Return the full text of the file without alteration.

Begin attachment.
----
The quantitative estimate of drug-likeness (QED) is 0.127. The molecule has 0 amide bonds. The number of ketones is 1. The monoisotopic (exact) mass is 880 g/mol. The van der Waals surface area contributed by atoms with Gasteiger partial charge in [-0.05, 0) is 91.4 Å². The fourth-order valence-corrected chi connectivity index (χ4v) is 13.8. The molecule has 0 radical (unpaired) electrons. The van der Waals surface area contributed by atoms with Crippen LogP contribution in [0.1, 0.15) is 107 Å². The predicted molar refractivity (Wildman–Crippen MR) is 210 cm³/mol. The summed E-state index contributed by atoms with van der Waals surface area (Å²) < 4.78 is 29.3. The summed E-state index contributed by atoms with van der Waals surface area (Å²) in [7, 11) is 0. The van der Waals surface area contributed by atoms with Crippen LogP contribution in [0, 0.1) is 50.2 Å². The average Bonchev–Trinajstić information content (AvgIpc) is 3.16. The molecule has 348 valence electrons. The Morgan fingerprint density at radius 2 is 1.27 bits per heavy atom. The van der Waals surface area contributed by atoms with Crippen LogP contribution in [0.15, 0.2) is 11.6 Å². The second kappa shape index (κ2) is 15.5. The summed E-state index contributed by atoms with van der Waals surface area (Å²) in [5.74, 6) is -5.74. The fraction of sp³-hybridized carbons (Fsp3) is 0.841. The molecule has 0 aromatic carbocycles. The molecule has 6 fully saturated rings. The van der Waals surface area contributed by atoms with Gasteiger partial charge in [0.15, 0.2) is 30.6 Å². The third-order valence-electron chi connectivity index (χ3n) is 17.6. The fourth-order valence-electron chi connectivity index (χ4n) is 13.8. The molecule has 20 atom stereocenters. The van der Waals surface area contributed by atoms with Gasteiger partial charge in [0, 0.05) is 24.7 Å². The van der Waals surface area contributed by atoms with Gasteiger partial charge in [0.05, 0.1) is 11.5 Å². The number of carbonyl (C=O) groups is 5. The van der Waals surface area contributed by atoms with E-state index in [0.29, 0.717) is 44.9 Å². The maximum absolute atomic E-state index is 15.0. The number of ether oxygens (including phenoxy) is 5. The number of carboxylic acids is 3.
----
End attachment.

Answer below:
The quantitative estimate of drug-likeness (QED) is 0.127. The molecule has 0 amide bonds. The number of ketones is 1. The monoisotopic (exact) mass is 880 g/mol. The van der Waals surface area contributed by atoms with Gasteiger partial charge in [-0.05, 0) is 91.4 Å². The fourth-order valence-corrected chi connectivity index (χ4v) is 13.8. The molecule has 0 radical (unpaired) electrons. The van der Waals surface area contributed by atoms with Crippen LogP contribution in [0.1, 0.15) is 107 Å². The predicted molar refractivity (Wildman–Crippen MR) is 210 cm³/mol. The summed E-state index contributed by atoms with van der Waals surface area (Å²) < 4.78 is 29.3. The summed E-state index contributed by atoms with van der Waals surface area (Å²) in [7, 11) is 0. The van der Waals surface area contributed by atoms with Crippen LogP contribution in [0, 0.1) is 50.2 Å². The average Bonchev–Trinajstić information content (AvgIpc) is 3.16. The molecule has 348 valence electrons. The Morgan fingerprint density at radius 2 is 1.27 bits per heavy atom. The van der Waals surface area contributed by atoms with Crippen LogP contribution in [0.15, 0.2) is 11.6 Å². The second kappa shape index (κ2) is 15.5. The summed E-state index contributed by atoms with van der Waals surface area (Å²) in [5.74, 6) is -5.74. The fraction of sp³-hybridized carbons (Fsp3) is 0.841. The molecule has 0 aromatic carbocycles. The molecule has 6 fully saturated rings. The van der Waals surface area contributed by atoms with Gasteiger partial charge in [0.15, 0.2) is 30.6 Å². The third-order valence-electron chi connectivity index (χ3n) is 17.6. The fourth-order valence-electron chi connectivity index (χ4n) is 13.8. The molecule has 20 atom stereocenters. The van der Waals surface area contributed by atoms with Gasteiger partial charge in [0, 0.05) is 24.7 Å². The van der Waals surface area contributed by atoms with Gasteiger partial charge in [0.05, 0.1) is 11.5 Å². The number of carbonyl (C=O) groups is 5. The van der Waals surface area contributed by atoms with E-state index in [0.29, 0.717) is 44.9 Å². The maximum absolute atomic E-state index is 15.0. The number of ether oxygens (including phenoxy) is 5. The number of carboxylic acids is 3.